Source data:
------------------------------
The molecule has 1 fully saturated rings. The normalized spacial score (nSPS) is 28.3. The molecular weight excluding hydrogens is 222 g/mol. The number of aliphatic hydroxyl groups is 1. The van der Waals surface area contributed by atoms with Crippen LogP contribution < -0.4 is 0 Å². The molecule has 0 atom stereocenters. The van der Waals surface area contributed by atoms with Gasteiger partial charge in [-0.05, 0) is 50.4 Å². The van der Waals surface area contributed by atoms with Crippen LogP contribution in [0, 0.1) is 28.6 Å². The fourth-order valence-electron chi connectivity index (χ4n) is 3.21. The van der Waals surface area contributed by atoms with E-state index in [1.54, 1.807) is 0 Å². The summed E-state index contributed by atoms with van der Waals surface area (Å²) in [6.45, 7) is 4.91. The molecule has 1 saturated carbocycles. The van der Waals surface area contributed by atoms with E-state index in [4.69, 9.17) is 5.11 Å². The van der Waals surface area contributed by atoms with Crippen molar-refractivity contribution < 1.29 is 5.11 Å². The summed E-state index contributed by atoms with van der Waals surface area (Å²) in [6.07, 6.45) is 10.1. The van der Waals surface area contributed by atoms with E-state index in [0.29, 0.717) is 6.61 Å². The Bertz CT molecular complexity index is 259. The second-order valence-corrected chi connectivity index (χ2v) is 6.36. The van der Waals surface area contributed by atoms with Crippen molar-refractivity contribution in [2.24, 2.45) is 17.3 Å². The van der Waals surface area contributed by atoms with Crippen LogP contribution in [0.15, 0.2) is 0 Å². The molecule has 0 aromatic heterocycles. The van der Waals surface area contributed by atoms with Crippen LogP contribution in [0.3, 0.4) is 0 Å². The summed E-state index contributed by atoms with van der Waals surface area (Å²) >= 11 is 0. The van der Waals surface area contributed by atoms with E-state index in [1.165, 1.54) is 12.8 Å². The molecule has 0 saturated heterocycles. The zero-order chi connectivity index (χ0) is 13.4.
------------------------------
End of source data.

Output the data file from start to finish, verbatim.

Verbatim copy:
The molecule has 1 fully saturated rings. The normalized spacial score (nSPS) is 28.3. The molecular weight excluding hydrogens is 222 g/mol. The number of aliphatic hydroxyl groups is 1. The van der Waals surface area contributed by atoms with Crippen LogP contribution < -0.4 is 0 Å². The molecule has 0 atom stereocenters. The van der Waals surface area contributed by atoms with Gasteiger partial charge in [-0.05, 0) is 50.4 Å². The van der Waals surface area contributed by atoms with Crippen LogP contribution in [0, 0.1) is 28.6 Å². The fourth-order valence-electron chi connectivity index (χ4n) is 3.21. The van der Waals surface area contributed by atoms with E-state index in [1.54, 1.807) is 0 Å². The summed E-state index contributed by atoms with van der Waals surface area (Å²) in [6.45, 7) is 4.91. The molecule has 1 saturated carbocycles. The van der Waals surface area contributed by atoms with E-state index in [4.69, 9.17) is 5.11 Å². The van der Waals surface area contributed by atoms with Crippen molar-refractivity contribution < 1.29 is 5.11 Å². The summed E-state index contributed by atoms with van der Waals surface area (Å²) in [6.07, 6.45) is 10.1. The van der Waals surface area contributed by atoms with E-state index in [0.29, 0.717) is 6.61 Å². The Bertz CT molecular complexity index is 259. The second-order valence-corrected chi connectivity index (χ2v) is 6.36. The van der Waals surface area contributed by atoms with Crippen molar-refractivity contribution in [2.24, 2.45) is 17.3 Å². The van der Waals surface area contributed by atoms with Crippen LogP contribution in [0.15, 0.2) is 0 Å². The molecule has 0 aromatic heterocycles. The van der Waals surface area contributed by atoms with Crippen LogP contribution in [0.3, 0.4) is 0 Å². The summed E-state index contributed by atoms with van der Waals surface area (Å²) >= 11 is 0. The van der Waals surface area contributed by atoms with E-state index in [1.165, 1.54) is 12.8 Å². The molecule has 0 saturated heterocycles. The zero-order chi connectivity index (χ0) is 13.4.